By the way, these kinds of side effects are not limited to agriculture and reforestation: It is believed that a dense array of wind turbines off the eastern U.S. will steal enough energy from winds to affect local climate. This doesn’t mean it oughtn’t be done, it’s just that when engineering at big scales y’need to think and model at big scales. This is also true of massive area of PV arrays, although there it’s more complicated. If I recall, the albedo change is fine — it’s higher than house and building roofs, I believe, certainly higher than grass and forest — but these tend to change local climate, too, making it drier. (Again, apologies for lacking the appropriate pointers.)

      • Just to illustrate the sorts of claims being made, Dr. Christine Jones stated in a 2008 article that it is possible to achieve “rates of soil carbon sequestration in the order of five to 20 tonnes of CO 2 per hectare per year…”

        The amount of cultivated land globally is on the order of 48 million square kilometers. So if even 5 tonnes is sequestered p.a., that’s 500 tonnes per square kilometer, or notionally 24 billion tonnes globally–quite close to the 29 gigatonnes we are estimated to emit each year. But that doesn’t consider how amenable all those millions of agricultural hectares may be to the techniques used in Australia and investigated by Dr. Jones.

        On the other hand, such things presumably are included in an article by Chatterjee and Lal cited in a review article from 2013 which states that:

        In contrast, a recent publication by Chatterjee and Lal (2009) suggests a sequestration potential of agricultural soils of up to 6 Gt of CO 2-equivalents per year by 2030.

        Still quite helpful, but much less of a silver bullet–and pretty close to the 30% you mentioned.

  10. Timothy (likes zebras)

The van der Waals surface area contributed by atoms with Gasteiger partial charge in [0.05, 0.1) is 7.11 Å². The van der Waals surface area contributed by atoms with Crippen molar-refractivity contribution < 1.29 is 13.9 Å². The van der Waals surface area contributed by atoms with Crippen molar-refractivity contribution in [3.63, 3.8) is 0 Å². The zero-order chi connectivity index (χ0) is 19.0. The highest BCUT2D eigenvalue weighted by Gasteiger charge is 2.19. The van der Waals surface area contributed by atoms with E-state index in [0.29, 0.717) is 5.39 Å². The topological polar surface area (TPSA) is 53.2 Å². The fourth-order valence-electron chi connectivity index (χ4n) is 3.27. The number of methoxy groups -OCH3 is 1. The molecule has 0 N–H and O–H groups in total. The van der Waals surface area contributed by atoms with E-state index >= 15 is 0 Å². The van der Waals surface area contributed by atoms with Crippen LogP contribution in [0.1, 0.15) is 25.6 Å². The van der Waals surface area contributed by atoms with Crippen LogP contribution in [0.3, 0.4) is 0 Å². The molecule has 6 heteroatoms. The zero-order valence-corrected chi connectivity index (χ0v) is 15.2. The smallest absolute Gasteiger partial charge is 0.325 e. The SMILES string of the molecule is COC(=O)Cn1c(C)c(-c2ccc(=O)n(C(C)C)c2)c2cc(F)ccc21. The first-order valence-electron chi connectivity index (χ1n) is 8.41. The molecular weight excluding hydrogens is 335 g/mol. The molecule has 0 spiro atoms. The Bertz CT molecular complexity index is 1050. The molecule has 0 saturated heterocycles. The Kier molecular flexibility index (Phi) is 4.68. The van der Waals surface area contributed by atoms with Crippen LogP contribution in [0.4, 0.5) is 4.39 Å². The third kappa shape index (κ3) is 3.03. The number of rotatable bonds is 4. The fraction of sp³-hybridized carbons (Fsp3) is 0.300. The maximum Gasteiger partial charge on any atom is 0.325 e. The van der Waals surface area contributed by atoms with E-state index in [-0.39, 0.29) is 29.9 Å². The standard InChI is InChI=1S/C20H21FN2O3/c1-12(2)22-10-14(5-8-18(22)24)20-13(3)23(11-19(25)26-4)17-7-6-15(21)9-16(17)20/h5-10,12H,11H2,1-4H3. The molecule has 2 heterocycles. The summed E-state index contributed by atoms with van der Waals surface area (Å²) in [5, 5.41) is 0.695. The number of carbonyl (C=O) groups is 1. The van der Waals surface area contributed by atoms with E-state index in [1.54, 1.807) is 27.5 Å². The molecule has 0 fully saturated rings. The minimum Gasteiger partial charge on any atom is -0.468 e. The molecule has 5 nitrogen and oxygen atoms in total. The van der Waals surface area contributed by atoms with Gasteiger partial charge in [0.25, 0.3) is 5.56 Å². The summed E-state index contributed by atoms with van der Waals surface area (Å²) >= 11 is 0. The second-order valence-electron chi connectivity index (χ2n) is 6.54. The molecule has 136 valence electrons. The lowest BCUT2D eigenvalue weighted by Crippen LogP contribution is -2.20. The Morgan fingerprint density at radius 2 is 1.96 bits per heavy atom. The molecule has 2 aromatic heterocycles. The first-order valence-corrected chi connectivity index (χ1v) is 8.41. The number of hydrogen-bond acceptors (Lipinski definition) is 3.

This is great work. One minor correction.

    The albedo change due to melting snow and ice is, I’m pretty sure, a feedback and not a forcing, as it occurs in response to an increase in temperature.

    The albedo change related to snow and ice that is included is “SnowAlb_BC” from your list, where the “BC” stands for “Black Carbon” – so that’s soot on snow and ice.

  11. By dividing the temperature by the forcing in Fourrier space, you can extract the true response (Do not forget to remove the mean and aposize the ends. Then extracting the components of the time constant is relatively easy.

  12. Typo: “Efforts to correlation global temperature” -> “Efforts to correlate global temperature”

  13. Typo alert!

    “chloroflourocarbons, hydroflourocarbons–”

    “chlorofluorocarbons, hydrofluorocarbons”

  14. Fascinating. Does your model mean that if we stopped emit greenhouse gases tomorrow, temperatures would go on rising for another 22 years?

    • @nickthiswerspoon,

      I’ll let Tamino address that in his model, but, in fact, this overshooting phenomenon is indeed the case, although, if I recall, I think it’s much longer than 22 years.

  15. I promised to provide @Doc Snow with references on using enhanced agricultural practices to sequester free CO2. Sorry for the delay.

    The scientific consensus is pretty consistent. Improved practices can help, but this far from the kind of “magic bullet” stuff you hear some proponents espouse. One of the references, in fact, from 2016 lamented the existence of a systematic means of assessing efficacy, and devoted their otherwise sympathetic effort to trying to provide one. I quote from the Conclusion of Rosenbrock, et al (2016):